Using a namespace for your functions and classes

April 15th, 2011 – 5 Comments

An often made mistake by WordPress developers is to use to generic function and class names. For instance, if you’re building a plugin to do with YouTube, using a class name “Youtube” is bound to cause issues: if a user has multiple plugins dealing with Youtube, he or she could very well end up with two plugins that have a class Youtube, which would immediately cause a crash. The only way of fixing that would be to remove either of the two plugins.

The best thing to do in these cases is to use one or more classes for your plugin, and to use a namespace for these. So, for instance, a class called “YoastYoutube” instead of “Youtube”. One of the benefits of using a class is that the function names within that class can be short and concise and need not be namespace. So you could have a function get(), within that class, and it would never break anything.

This is also valid for other instances where your chosen names might collide: custom taxonomies and custom post types, widget names and also specific hooks for actions and filters that you add to your plugin or theme.

5 Responses to Using a namespace for your functions and classes

  1. Marcus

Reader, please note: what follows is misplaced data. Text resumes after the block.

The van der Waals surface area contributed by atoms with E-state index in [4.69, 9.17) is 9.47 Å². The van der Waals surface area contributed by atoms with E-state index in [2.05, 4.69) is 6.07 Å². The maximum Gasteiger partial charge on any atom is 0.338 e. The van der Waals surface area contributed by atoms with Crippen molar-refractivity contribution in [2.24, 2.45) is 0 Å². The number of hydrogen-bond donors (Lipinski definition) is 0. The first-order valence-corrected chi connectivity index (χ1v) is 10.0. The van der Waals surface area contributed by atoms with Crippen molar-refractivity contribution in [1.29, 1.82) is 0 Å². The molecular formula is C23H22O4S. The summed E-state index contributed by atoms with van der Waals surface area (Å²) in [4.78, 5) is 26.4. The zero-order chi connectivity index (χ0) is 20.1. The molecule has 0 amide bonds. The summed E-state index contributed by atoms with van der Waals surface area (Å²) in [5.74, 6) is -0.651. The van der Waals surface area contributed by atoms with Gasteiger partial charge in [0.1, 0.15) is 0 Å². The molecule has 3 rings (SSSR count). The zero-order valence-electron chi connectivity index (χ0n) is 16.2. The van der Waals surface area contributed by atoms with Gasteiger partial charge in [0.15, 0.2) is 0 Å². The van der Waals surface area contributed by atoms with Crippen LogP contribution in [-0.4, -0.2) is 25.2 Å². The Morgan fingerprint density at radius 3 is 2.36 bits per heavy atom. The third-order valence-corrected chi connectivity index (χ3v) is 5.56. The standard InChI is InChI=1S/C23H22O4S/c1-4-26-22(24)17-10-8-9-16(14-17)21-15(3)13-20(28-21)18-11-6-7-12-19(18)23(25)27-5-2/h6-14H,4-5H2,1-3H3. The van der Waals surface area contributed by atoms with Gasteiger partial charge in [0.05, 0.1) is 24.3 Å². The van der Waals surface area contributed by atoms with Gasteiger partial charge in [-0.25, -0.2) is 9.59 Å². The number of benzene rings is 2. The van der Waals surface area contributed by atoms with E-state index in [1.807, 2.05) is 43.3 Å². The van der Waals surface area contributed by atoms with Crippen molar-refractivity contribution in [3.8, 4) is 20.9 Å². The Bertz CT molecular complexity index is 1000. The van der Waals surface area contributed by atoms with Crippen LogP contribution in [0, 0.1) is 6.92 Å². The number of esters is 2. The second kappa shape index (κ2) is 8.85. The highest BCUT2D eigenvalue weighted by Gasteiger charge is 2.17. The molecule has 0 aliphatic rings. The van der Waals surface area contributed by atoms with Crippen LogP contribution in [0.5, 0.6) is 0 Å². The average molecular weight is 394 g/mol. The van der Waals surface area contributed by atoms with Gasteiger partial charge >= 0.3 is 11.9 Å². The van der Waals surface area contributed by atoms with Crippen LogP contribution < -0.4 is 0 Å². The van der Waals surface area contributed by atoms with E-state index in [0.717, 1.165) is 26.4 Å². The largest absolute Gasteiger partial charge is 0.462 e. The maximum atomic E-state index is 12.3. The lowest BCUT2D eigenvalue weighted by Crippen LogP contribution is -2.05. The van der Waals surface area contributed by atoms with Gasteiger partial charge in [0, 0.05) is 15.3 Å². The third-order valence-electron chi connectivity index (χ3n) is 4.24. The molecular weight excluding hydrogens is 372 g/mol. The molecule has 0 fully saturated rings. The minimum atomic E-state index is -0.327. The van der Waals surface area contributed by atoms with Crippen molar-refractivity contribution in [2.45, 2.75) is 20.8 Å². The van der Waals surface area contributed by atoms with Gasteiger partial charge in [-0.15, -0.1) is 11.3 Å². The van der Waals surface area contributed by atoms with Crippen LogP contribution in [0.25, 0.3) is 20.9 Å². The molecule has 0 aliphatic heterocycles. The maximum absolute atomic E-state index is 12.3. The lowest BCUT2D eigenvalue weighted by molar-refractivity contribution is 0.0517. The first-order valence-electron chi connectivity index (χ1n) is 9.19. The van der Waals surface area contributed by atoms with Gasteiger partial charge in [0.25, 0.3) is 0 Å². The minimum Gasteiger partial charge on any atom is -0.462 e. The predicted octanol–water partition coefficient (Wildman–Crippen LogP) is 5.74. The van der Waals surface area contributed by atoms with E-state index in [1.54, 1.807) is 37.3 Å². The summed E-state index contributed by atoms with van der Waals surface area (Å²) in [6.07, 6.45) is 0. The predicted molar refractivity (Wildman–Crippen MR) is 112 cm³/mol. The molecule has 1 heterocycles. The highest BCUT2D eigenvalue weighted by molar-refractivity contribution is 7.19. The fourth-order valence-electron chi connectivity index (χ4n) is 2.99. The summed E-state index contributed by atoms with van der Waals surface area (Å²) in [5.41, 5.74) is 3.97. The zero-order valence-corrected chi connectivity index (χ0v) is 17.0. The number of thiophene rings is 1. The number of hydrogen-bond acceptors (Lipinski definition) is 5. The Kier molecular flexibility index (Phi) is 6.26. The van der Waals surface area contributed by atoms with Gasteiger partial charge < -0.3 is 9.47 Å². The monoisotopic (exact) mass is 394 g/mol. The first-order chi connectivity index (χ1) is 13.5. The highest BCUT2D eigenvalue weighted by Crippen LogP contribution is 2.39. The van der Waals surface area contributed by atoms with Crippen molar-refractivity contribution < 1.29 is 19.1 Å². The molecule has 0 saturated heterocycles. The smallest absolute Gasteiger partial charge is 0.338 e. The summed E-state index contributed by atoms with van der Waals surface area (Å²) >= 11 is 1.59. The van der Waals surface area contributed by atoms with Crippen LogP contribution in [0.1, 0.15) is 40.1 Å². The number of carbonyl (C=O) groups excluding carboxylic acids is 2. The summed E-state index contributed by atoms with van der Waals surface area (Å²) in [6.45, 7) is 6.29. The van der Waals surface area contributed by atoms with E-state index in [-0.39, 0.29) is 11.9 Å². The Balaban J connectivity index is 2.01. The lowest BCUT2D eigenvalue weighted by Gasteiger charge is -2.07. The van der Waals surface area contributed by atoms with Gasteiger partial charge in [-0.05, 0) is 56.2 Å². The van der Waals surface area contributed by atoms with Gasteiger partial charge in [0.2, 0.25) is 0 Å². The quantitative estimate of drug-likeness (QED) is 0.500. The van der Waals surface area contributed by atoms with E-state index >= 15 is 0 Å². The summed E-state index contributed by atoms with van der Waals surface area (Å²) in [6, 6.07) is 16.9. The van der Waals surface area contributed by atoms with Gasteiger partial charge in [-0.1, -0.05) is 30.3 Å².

By Marcus on 22 April, 2011

    long gone are the old days of my_special_function_that_wont_conflict_with_other_plugin_function_name() functions, so much easier to read code this way!

    mind you, my opinion, the long functions do have their benefits on occasion if used sparingly

  2. Danny
    By Danny on 17 April, 2011

    Ironic sidenote here is that developers who are NOT using classes or namespaces for their plugins cannot even have two plugins of their own activated on the same install. :))

  3. lycog
    By lycog on 17 April, 2011

    Very informative. I’ll stay away from it.

  4. Dave Doolin
    By Dave Doolin on 16 April, 2011

    So simple, yet so few plugin developers seem to do this correctly. Although I’m seeing more namespacing in the plugins which are 2010 and newer, or under active development. Older plugins, not so much.

  5. Sander
    By Sander on 15 April, 2011

    Indeed, it happens too often! I’ve found this out the hard way myself ;-) Thanks for pointing this out!

    Greets, Sander

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